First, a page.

If you are just starting your business, it may be confusing trying to understand the concept of outsourcing and its benefits and limitations. In this Business Kitz blog, we will explore what outsourcing is and why businesses do it.
What is outsourcing a business?
The term outsourcing refers to when an organisation chooses to hire a third-party provider to carry out tasks including, but not limited to, business operations, technical support, finance and application development. Typically, this is seen as a more cost effective method or takes place when an organisation does not have the expertise to carry out said tasks themselves. Outsourcing can be interchangeably used with ‘contracting out’ or ‘business process outsourcing’.
The ideology behind outsourcing is that third-party providers have a deeper understanding and resources for the outsourced task and would therefore exhibit higher levels of productivity. In terms of cost, businesses do not have to deal with hiring employees and paying for benefits such as transport cost, health insurance, housing etc. Furthermore, the cost of purchasing, storing and maintaining equipment can also bear high costs. Outsourcing allows organisations to be flexible based on available expenditure in hiring smaller or larger organisations who specialise in a particular area.
A survey conducted by Deloitte in 2016 suggested over 35% of organisations are shifting to outsourcing to increase organisational innovation.
What are the different types of outsourcing?
Nearshoring: This refers to when an organisation chooses to outsource to a provider in a geographically nearby region or country.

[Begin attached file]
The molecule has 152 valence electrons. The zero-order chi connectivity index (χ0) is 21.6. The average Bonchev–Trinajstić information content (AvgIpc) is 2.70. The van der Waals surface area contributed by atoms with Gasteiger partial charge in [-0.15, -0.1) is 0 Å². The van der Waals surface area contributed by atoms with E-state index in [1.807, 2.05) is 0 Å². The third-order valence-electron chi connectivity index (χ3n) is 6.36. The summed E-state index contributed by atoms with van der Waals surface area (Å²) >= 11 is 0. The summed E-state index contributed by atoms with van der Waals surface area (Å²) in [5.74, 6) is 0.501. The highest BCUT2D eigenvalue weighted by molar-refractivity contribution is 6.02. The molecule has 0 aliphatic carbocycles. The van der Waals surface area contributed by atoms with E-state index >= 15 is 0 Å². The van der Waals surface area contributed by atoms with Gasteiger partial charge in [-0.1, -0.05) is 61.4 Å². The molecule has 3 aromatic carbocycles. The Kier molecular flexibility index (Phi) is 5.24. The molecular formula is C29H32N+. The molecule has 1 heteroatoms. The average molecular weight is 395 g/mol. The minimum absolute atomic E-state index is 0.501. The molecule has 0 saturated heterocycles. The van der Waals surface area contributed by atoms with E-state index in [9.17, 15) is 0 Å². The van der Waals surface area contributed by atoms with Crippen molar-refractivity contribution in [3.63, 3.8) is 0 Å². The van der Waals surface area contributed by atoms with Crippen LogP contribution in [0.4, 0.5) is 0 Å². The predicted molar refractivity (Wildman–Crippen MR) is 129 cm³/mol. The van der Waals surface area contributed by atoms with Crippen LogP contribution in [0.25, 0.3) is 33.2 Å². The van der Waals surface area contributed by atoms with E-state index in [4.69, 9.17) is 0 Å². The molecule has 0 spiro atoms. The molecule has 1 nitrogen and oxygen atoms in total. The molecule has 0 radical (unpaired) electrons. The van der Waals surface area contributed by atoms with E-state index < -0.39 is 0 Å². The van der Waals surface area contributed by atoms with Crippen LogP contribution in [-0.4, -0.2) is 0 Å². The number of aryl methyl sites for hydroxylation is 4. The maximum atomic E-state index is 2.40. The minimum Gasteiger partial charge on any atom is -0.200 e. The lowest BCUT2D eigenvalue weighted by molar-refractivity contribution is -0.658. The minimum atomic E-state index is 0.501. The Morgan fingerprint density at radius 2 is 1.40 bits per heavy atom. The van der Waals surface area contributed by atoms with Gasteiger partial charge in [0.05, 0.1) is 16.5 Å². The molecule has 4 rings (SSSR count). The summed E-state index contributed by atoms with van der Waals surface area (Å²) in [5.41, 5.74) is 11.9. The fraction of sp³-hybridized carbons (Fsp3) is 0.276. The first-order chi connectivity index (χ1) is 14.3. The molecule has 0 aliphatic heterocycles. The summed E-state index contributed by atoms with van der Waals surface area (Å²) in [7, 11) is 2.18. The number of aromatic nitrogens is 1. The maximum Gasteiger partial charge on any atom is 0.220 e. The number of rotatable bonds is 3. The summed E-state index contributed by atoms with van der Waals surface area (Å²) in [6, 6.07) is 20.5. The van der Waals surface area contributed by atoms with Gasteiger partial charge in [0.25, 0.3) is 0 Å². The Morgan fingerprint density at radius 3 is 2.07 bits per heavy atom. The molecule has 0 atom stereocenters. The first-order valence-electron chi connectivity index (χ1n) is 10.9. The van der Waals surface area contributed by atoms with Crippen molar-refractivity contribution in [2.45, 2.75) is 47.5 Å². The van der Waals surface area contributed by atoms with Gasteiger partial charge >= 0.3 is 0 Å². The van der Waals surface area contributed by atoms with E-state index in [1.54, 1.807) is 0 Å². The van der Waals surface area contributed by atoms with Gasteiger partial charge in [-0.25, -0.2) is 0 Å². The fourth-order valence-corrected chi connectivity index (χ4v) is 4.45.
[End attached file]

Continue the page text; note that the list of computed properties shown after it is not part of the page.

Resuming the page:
Onshoring: This is when a business relocated its operations or services to a low-cost area within the same location such as more remote or rural locations.
Offshoring: This type of outsourcing refers to when an organisation shifts to third-party providers located overseas.
Advantages vs disadvantages of outsourcing
- Organisations have the ability to manage resources more tightly and focus their workforce to operations of their expertise and that have a direct impact on the organisation.
- It might be easier to execute a myriad of projects at the same time as tasks are diversified. This could have a positive impact on how an organisation is viewed by its consumers.
- It is easier to change third-party providers if things are no longer working out or need modification. Internal matters take time as departments are built on top of each other and therefore, addressing one issue might require inspecting all departments to solve an issue. For the same reasons, it may be difficult to dissect where the issue is taking place due to the interconnected nature.
- Companies may also benefit from economies of scale if they have continued and longstanding relationships with third-party providers.
- In the recent years, outsourcing has provided organisations with greeted flexibility and the ability to adapt based on market conditions.
- There is noted risk involved with data breach and autonomy over confidential information.
- Organisations lose control over management and communication hierarchies which could result in miscommunication, potentially damaging the business as a whole.
- Third-party providers are not obligated to the same mandates and regulations as the organisation. Therefore, failing to adhere to agreed upon terms and conditions could result in the financial loss and slow down business operations. This is especially true when a business chooses to outsource to multiple providers.
- Organisations need to have a dedicated taskforce to manage contractual obligations which could be time consuming and expensive. This mean that it could take away from the main reasons behind choosing to outsource in the first place.
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